Mortgage lenders have so far not responded to Barclays taking the lead on implementing a lending limit of 4.5 times loan-to-income on all mortgages, despite the Prudential Regulation Authority stating just 85 per cent of lending needs to fall under this cap.
Barclays’ previous maximum was 5.5 times income and the move was apparently part of an ongoing review of business planning.
The bank explained that existing borrowers coming to the end of a time-limited mortgage rate deal, and whose mortgages are above a newly-applied blanket earnings cap, will be allowed to switch to a new rate without the full might of the affordability requirements under transitional rules within the Mortgage Market Review.
From the lenders FTAdviser spoke to only Natwest Intermediary Solutions does not have loan to income ratios on residential mortgages under £500,000. For loans of more than £500,000 it has a four times LTI and maximum term of 30 years.
Nationwide Building Society has an income multiple cap of 4.75 times loan-to-income for all residential lending and a spokesman confirmed there are no plans to change that.
Metro Bank stated that it generally lends up to a maximum of 4.5 times a customer’s income, although the manual underwriting process allows it to consider each customer’s situation individually.
A spokesman for Metro Bank said: “Affordability has always been a large part of our mortgage process and that’s why we fully assess all aspects of a customer’s income and expenditure when considering affordability for a mortgage.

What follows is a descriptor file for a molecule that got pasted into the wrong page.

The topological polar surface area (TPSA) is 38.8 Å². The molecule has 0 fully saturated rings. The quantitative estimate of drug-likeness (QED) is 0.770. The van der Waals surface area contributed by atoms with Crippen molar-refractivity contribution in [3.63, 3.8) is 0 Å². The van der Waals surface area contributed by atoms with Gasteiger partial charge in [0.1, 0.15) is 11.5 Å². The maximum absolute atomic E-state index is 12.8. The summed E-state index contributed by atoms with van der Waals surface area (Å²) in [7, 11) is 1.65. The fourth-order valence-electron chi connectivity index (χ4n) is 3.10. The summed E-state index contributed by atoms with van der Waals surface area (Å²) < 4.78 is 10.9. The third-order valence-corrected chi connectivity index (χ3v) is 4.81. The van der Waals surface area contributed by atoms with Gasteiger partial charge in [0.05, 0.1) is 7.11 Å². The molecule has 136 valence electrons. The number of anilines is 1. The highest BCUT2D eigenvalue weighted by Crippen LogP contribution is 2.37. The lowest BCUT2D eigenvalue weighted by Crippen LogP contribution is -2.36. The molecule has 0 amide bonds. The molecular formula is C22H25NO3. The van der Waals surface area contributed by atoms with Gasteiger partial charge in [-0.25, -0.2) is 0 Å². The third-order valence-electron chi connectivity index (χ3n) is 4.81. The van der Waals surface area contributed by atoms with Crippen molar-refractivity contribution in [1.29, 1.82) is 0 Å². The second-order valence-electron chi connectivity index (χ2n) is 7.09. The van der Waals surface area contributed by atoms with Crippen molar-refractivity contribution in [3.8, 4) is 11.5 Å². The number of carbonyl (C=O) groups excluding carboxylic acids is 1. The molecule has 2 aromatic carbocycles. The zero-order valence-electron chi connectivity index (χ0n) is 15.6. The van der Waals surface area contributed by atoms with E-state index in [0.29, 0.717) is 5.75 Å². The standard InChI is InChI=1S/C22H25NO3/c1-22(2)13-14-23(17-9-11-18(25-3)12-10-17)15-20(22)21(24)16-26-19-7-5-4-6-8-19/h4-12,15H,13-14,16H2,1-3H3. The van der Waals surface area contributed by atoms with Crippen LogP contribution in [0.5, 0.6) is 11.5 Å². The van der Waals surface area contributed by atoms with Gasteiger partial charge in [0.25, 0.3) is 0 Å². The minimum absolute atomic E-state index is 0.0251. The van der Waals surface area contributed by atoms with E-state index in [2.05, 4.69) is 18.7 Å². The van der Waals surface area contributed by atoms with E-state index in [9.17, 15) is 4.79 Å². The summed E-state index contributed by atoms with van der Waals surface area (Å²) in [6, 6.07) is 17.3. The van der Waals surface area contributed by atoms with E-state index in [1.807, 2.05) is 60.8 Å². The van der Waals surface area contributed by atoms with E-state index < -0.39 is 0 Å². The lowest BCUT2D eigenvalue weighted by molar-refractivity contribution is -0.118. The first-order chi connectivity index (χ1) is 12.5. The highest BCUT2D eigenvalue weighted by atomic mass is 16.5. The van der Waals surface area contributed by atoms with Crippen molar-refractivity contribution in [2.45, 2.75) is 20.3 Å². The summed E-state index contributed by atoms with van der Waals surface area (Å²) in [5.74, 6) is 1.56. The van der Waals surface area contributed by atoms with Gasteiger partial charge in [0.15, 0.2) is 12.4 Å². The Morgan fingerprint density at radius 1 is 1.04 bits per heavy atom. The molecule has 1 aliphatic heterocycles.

“We recognise that customers’ personal circumstances are unique and we therefore underwrite mortgage applications on a case-by-case basis.”
Both Virgin Money and HSBC refused to disclose what their maximum loan to income ratio is, stating that mortgage applications are assessed on a variety of factors including the customer’s individual circumstances.
A spokesman for HSBC said: “Each application is assessed on an individual basis and it’s rare for income multiples to be the deciding factor - first and foremost will be the affordability for the customer.”
The spokesperson added that the bank had no plans to change mortgage lending criteria.
Martin Richardson, Leeds Building Society’s general manager for business development, said: “We assess all mortgage applications based on affordability and our affordability model is well-established, having been introduced before the new MMR rules came into force last year.
“We use a backstop loan to income cap of 5x and this is reviewed on a regular basis.”
In October, the Bank of England published its LTI guidance, agreeing with the PRA’s recommendation that lenders must ensure higher loan-to-income multiples of 4.5 times do not make up more than 15 per cent of their mortgage book.